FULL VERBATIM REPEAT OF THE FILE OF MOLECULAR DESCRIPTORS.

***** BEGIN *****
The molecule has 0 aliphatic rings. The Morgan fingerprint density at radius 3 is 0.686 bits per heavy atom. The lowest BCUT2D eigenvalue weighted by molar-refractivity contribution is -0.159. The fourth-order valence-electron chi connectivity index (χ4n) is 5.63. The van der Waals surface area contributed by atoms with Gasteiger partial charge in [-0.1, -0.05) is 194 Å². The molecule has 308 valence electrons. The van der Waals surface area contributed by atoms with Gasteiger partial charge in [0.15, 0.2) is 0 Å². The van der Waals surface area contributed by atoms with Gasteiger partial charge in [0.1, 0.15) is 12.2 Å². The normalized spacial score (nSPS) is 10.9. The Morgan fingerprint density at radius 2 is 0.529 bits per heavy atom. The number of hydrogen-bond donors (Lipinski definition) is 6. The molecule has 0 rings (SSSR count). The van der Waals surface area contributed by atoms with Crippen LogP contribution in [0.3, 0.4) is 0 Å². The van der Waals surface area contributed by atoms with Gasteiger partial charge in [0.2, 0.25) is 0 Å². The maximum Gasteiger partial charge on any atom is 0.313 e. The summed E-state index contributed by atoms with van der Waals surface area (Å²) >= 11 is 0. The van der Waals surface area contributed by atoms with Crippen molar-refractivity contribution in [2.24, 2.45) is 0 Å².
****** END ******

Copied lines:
The molecule has 0 aliphatic rings. The Morgan fingerprint density at radius 3 is 0.686 bits per heavy atom. The lowest BCUT2D eigenvalue weighted by molar-refractivity contribution is -0.159. The fourth-order valence-electron chi connectivity index (χ4n) is 5.63. The van der Waals surface area contributed by atoms with Gasteiger partial charge in [-0.1, -0.05) is 194 Å². The molecule has 308 valence electrons. The van der Waals surface area contributed by atoms with Gasteiger partial charge in [0.15, 0.2) is 0 Å². The van der Waals surface area contributed by atoms with Gasteiger partial charge in [0.1, 0.15) is 12.2 Å². The normalized spacial score (nSPS) is 10.9. The Morgan fingerprint density at radius 2 is 0.529 bits per heavy atom. The number of hydrogen-bond donors (Lipinski definition) is 6. The molecule has 0 rings (SSSR count). The van der Waals surface area contributed by atoms with Crippen LogP contribution in [0.3, 0.4) is 0 Å². The van der Waals surface area contributed by atoms with Gasteiger partial charge in [0.2, 0.25) is 0 Å². The maximum Gasteiger partial charge on any atom is 0.313 e. The summed E-state index contributed by atoms with van der Waals surface area (Å²) >= 11 is 0. The van der Waals surface area contributed by atoms with Crippen molar-refractivity contribution in [2.24, 2.45) is 0 Å².